Southern Maine Astronomers
6 January, 2022 1830 hours
Attending were members Russell Pinizzotto, Ara Jerahian, Greg Thorup, Dwight Lanpher, Bob
Dodge, Forrest Sumner, George Bokinsky, Kerry Kertes, Al DiSabatino, David Manchester, Abby
Gardner, Mike Mack, Ron Thompson, Nicholas Wall, John Saucier, Paul Schumann, Roy Reigel,
Dave Thibeault, Chris Parent, Jack Gelfand, Marc Stowbridge, Bruce Vanderburg, Thomas
O’Connor, John O’Donnell (new member), James Shields, Howie Marshall, Mike Simmons, and
Rob Burgess, and guests Doug Hersom, Ron Fluet, Dan N., Wendy Mae, Kat __, Carl Gurtman, and
Atul Bhat (from India).
1900: Rob Burgess opened the formal portion of the meeting welcoming new member John
O’Donnell, and noting others who have joined the club since Last meeting: Kerry Conway, Carson
Hanrahan, Beck McLean, Stevie Demowski and Kathleen Gallegos Family. The club now has 66
members, the largest in its history. Rob also acknowledged Atul Bhat, Physics Professor and
Director of the Poornaprajna Amateur Astronomy Club, part of Poornaprajna College in Udupi, India
(on India’s west coast, about halfway between Mumbai and the southern tip of India). Atul’s joining
us was the result of a serendipitous internet connection made by James Shields. We thanked Atul
for his dedication in joining us at 5 a.m. in India.
Recent activities by members: Rob reported on the following:
- The club hosted an impromptu star party on Friday, December 3, 2021 for the Waldorf School in Freeport, attended by about 20 students and parents, and organized by Ara Jerahian. In attendance for the club were Ara, John Wallace, James Shields and Rob Burgess. With this event the club exceeded 1,000 guests at club events in 2021.
- On December 10, 2021 the club hosted a twice-postponed star party for the Ladies Adventure Club at club headquarters on Neptune Drive. About 20 were in attendance, including Bob Dodge, Al DiSabatino, Ara Jerahian, James Shields and Rob Burgess. Undeterred by the overcast weather Ara had the complete EAA system set up outside for demonstration purposes and showed images from a prior event to explain the process and what could be seen by a camera and through digital stacking. We used the full complement of facilities at Neptune Drive including our shared office, kitchen and conference room for a brief talk and Q&A about astronomy.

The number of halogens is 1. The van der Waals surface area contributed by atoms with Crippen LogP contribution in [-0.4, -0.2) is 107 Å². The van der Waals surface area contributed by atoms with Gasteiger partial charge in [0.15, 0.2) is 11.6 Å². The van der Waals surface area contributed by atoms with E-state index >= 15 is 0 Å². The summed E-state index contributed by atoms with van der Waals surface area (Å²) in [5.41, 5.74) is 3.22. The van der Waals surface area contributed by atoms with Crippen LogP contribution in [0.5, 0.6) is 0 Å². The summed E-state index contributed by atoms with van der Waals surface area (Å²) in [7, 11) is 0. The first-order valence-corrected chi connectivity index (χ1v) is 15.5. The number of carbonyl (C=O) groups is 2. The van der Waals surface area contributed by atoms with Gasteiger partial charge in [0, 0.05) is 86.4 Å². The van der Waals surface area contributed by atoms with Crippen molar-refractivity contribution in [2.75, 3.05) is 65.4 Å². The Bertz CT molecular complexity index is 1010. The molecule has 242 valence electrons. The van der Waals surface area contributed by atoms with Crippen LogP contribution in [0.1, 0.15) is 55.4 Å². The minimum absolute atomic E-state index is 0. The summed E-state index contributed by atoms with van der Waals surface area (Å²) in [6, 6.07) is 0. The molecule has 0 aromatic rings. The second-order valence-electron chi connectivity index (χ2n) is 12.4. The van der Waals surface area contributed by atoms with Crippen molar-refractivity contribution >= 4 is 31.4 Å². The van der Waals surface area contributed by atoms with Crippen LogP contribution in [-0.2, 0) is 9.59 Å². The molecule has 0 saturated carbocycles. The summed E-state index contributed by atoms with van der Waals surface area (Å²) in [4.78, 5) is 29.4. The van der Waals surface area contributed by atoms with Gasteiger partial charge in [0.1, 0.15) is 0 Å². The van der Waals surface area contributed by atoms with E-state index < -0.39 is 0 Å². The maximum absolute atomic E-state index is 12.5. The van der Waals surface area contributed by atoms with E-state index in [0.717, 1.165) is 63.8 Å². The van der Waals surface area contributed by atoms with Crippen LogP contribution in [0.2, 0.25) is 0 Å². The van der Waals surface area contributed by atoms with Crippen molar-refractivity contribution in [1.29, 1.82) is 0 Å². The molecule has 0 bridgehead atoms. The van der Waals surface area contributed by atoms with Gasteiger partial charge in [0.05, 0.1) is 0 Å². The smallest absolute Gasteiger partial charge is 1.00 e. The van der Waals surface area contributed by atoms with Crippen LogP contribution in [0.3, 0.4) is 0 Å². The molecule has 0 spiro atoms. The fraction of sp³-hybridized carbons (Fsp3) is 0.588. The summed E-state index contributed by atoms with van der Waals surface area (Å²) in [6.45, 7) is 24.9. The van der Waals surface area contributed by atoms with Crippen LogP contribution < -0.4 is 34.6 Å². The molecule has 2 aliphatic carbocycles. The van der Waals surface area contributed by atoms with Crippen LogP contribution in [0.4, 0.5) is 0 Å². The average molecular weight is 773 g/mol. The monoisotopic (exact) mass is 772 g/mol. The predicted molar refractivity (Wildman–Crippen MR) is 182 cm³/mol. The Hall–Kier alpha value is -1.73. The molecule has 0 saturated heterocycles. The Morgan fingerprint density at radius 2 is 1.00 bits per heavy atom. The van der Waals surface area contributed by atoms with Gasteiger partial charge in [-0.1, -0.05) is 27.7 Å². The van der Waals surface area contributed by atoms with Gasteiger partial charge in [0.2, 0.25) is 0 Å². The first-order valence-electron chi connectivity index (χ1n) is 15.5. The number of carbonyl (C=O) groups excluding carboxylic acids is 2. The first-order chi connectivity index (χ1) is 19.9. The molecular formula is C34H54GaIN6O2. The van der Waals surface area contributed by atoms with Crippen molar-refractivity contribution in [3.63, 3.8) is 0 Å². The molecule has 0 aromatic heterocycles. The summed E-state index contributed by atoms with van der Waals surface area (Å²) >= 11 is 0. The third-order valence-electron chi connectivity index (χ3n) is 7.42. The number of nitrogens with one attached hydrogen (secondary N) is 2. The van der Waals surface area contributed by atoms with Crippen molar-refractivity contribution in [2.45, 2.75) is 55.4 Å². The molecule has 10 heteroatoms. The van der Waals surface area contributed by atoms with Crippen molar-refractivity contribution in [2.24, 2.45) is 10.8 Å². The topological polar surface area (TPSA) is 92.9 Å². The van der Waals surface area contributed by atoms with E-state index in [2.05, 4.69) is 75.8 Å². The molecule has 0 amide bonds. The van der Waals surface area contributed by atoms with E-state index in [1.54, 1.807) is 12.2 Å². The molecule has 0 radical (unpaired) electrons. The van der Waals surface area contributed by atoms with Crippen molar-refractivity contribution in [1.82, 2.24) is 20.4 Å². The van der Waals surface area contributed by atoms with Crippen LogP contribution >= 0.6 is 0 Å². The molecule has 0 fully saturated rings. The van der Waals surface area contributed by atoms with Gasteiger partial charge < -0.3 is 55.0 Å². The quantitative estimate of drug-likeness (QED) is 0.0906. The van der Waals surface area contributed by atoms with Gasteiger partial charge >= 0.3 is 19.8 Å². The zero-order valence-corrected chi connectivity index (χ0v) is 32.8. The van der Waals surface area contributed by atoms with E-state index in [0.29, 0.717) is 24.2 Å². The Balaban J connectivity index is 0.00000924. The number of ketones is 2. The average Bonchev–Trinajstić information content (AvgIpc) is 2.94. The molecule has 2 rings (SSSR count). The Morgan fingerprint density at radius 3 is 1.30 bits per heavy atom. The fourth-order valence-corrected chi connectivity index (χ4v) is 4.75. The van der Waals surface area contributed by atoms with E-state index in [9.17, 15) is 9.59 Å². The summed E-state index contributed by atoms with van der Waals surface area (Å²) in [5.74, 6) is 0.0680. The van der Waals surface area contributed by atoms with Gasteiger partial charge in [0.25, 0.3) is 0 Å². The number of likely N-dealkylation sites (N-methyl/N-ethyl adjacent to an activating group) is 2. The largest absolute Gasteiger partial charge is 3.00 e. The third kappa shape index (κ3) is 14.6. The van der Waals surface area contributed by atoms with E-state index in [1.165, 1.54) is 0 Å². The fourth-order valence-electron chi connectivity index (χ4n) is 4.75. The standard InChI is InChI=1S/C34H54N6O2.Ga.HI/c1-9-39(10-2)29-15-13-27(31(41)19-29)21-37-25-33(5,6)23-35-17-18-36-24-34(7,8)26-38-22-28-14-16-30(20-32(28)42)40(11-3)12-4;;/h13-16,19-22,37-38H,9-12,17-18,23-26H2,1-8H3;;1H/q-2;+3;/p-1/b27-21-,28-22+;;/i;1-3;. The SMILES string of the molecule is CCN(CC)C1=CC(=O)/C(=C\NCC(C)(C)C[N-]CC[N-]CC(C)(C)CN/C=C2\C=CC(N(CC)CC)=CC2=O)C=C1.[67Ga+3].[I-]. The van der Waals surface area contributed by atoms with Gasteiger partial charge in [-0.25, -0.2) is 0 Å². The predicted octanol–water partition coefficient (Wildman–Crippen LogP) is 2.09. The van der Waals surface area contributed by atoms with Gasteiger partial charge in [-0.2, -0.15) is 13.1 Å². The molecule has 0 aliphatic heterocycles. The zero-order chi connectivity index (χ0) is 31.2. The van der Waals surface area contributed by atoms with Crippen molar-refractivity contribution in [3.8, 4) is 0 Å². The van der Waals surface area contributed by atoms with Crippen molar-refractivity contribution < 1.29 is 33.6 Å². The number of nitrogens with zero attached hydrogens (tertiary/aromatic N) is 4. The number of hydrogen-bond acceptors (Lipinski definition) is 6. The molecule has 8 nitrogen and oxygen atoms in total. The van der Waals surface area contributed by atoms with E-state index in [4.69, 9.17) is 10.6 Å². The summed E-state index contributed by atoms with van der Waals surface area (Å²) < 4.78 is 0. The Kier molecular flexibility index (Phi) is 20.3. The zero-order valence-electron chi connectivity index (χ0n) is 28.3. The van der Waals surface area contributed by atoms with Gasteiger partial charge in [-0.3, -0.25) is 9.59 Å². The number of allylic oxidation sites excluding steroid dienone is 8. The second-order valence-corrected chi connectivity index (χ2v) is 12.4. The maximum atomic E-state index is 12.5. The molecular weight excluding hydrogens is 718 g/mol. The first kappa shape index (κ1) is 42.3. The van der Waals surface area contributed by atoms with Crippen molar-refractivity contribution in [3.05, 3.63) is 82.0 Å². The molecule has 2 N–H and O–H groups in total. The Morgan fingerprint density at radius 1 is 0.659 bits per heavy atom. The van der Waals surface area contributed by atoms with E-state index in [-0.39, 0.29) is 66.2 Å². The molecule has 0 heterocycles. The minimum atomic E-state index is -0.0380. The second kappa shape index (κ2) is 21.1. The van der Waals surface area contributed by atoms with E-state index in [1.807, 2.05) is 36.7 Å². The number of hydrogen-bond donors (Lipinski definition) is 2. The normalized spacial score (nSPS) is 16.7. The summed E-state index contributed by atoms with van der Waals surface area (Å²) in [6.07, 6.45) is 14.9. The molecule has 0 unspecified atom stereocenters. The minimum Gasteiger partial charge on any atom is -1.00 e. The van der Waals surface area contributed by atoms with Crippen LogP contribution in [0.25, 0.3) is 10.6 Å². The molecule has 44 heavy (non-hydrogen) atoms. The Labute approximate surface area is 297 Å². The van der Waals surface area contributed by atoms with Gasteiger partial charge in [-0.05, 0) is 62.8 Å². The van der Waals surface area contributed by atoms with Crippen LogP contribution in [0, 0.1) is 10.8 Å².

Announcements: Rob thanked members who had renewed and encouraged others who had not
yet renewed to do so. New request for club support included the following:
- Jan 20, 2022 Night Hike/constellation tour at Bradbury Mountain State Park with the Cape Elizabeth High School Outing Club. Details to follow.
- Maine First Ship, a non-profit building an exact replica of the first European ship built in the Americas at Popham Beach in 1607, has requested a star party around the ship’s launch in June 2022, and perhaps again in the fall as the ship becomes a living museum on the Bath waterfront. More details as we get closer to the date.
- The Appalachian Mountain Club is inviting applications for volunteers at their two wilderness huts in the 100 Mile Wilderness and IDA International Dark Sky Park for the summer of 2022. Details to follow.
- Southern Maine Girl Scouts have requested assistance with the girls achieving their Space Science Badge. James Shields will be coordinating this with more details to follow.
Guest Speakers: Ron Thompson, Russ Pinizzotto, Ara Jerahian – Astronomy Basics, Biocular